Wednesday, 31 July 2013

My Habitat Home: The Question

Our home before the garden.  Before I ripped out the grass.

My husband asked a question of me.  "Is the garden what you expected it to be?"  I replied, "It's better than I expected.

I'm certain that the Habitat for Humanity volunteers that first put in our yard were probably upset when they saw me shoveling grass out.

My front yard did have ugly moments, real ugly moments.  I was determined to get rid of all hillsides and difficult mowing spaces.  Let's face it, I'm going to age and mowing hill, is not going to continue to be easy and I don't even enjoy mowing.  For me, there is no reward.  If I go in my garden, pull some weeds, I can pick pretty flowers or herbs to eat.  Mowing my yard knocks out the clover that I could dehydrate and make tea.

Greek oregano
I love my garden.  It's pretty and useful.  I think everyone should find a way to garden but I grew up with a garden.  I grew up canning food from the garden.

My garden is expensive.  I'm not going to lie.  My ground is red clay mud and the expense is necessary until it is fixed enough to plant without much effort.  I'm hoping to get a wood chipper to cover some of the expense of mulch I buy.

When I first put in the garden, people were angry.  How dare I be low income and use income tax to put in the garden!  What people fail to understand is this, I cannot grow food unless I use things like mulch to begin to amend the soil.  I cannot grow pesticide free herbs and edible flowers unless I consider what praying mantis,  bees and ladybugs like.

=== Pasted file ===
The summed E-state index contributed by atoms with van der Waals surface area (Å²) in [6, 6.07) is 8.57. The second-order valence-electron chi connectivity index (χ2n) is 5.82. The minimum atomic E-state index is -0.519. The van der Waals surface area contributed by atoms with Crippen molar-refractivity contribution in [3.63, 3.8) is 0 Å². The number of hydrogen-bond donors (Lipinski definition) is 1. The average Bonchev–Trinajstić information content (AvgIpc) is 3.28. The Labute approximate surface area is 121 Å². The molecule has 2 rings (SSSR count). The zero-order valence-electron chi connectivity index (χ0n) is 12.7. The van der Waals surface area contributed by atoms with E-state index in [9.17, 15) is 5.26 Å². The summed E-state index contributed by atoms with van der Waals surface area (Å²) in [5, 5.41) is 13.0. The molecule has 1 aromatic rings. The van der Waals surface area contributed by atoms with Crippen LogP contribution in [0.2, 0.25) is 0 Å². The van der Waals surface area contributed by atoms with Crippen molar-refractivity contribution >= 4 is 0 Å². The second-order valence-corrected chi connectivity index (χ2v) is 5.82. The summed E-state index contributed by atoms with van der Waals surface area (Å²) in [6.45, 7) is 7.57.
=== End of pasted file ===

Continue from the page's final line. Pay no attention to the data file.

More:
Which means, my garden has to serve two purposes, looks and functionality.  This is especially true if I want to switch my family to organic, non-GMO, pesticide free food.  My family cannot afford to just go to the store and buy everything we want.  It's necessary we think it all through.

Bee balm
My front garden is in a city so my front yard has to be for looks.  There are so many places that are going down on people for having strait up food gardens. I, personally, think that's all ridiculous.  A garden is pretty.  The electric line outside my home is not.

All children should be allowed to learn about gardens and what to do about them.  They are science in action.  Bugs, creepy crawlies, photosynthesis and metamorphosis all happens right here in my garden.

Math happens here too.  How tall does it grow? How far apart can I plant it?  How deep should the seed be?

Butterfly bush
As if the lesson ended there.  History on the Taj Mahal or victory gardens during WWII.  Really there is a world of history on gardening!

Geography can be discussed.  Plants are from different regions of the world, even fruits and veggies.

Even planetary science can be covered!  Some people plant in accordance with the moon and planetary alignment.

Glorioso Daisy
Biology, at least once a week my kids find a dead animal in the yard.  I'm grossed out but they find primitive weapons to dissect before burying and washing hands.

Shasta Daisy
Point is, if my whole life is built on mowing grass then that is all my children will know.  They will never know how they can survive if I can't show them now.  I don't want to train my children to rely on the system we've had to rely on.  I want them to have options.  I can give very few options owning a hunk of grass with a house on it.

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